The Wrong Side of the Delineator: Insurer on the Hook for Defense of Interstate Contractor

When a contractor for roadside delineator maintenance is faced with a professional liability suit, it turns to its insurer for help.
By: | July 17, 2019

The Florida Department of Transportation, or FDOT, hired DBi Services, LLC, to maintain the lane delineators along Interstate 95 in Miami-Dade County. Part of its duties was to replace damaged or missing delineators.

DBi used delineator vendor Flexstake, Inc. to purchase its product. Each delineator had a retroreflective sheeting material post that was manufactured by Orafol Americas, Inc.

FDOT, however, was not pleased with the Flexstake product; it found that DBi was frequently replacing the delineators shortly after installation due to broken markers. FDOT sought a more appropriate fit and removed Flexstake from its approved product list.

However, the FDOT did not mention any specific manufacturer of delineators to take Flexstake’s place.

Flexstake investigated. According to the vendor, DBi had installed “counterfeit” delineators. Orafol agreed. Together, they alleged DBi had been using generic bases and hinges from an outside party and attaching them to the existing Flexstake product.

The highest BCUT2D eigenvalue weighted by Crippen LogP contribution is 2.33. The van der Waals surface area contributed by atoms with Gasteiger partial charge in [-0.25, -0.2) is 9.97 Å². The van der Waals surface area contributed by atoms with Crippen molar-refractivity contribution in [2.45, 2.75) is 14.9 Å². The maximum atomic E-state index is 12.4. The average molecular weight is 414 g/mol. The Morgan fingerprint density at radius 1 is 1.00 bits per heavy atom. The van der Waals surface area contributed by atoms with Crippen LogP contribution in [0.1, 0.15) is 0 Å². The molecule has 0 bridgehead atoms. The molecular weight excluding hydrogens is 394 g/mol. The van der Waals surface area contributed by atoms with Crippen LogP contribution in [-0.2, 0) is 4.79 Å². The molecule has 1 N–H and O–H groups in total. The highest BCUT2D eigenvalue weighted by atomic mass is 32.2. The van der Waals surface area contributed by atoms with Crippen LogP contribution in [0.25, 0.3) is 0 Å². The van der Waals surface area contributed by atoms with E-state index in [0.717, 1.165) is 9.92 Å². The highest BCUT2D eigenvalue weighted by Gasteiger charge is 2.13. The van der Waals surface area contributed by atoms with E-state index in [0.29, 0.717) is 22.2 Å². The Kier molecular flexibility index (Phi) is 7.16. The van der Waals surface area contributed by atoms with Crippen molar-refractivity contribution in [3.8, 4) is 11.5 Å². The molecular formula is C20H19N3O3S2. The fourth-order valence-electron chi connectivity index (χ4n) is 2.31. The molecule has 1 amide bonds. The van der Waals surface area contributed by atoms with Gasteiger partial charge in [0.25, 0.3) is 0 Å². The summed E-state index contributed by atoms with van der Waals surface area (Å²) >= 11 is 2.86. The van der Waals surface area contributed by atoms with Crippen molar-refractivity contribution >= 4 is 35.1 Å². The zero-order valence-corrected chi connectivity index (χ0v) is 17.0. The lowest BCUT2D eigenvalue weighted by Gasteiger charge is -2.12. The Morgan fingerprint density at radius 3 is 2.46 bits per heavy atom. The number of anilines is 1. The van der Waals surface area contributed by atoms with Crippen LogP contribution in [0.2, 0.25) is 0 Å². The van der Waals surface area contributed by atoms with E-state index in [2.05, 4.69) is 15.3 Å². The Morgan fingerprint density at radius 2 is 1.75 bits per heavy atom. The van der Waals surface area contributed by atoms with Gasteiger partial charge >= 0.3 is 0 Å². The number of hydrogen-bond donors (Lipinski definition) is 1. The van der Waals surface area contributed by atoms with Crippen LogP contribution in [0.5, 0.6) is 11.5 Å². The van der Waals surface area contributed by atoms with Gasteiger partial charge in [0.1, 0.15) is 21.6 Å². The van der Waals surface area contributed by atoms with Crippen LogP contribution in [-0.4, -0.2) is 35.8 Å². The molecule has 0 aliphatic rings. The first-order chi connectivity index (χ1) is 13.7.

Both filed separate lawsuits against DBi.

DBi contacted its insurer, Steadfast Insurance Company, with which it held a contractor’s protective professional indemnity and liability insurance policy.

Steadfast denied both submissions.

DBi countered, sending a letter explaining why Steadfast’s policy had been triggered by the underlying actions. Steadfast, however, filed for declaratory judgment. It believed it had no obligation under the policy to defend or indemnify.

The decision was left for the courts.

In the policy, argued Steadfast, it only had “the right and duty to defend … any ‘Professional Liability Claim’ seeking ‘Damages’ to which Coverage Part A of this insurance applies.”

According to the definitions outlined in the policy, a “professional liability claim” would include any demands received by DBi that sought damages for “professional services” DBi was responsible or liable for.

Steadfast and DBi were torn on the definition of “professional services.”

DBi argued that under its FDOT contract, it was working as an inspector and construction manager. Every time DBi worked with or replaced a Flexstake/Orafol delineator, it was doing so as a manager.

But Steadfast held these actions were not the duties of either an inspector or construction manager; maintaining and installing the delineators, it argued, was periodic maintenance, and therefore not covered.

But the court said no dice.

Scorecard: The court agreed with DBi Services, stating Steadfast Insurance Company has a duty to defend for the underlying actions.

Takeaway: When seeking out insurance coverage for a contracting job, best practice is to review the services being offered to clients with the insurer. That way, insureds will know what duties are covered. &

Autumn Demberger is the content strategist at Risk & Insurance®. She can be reached at [email protected]

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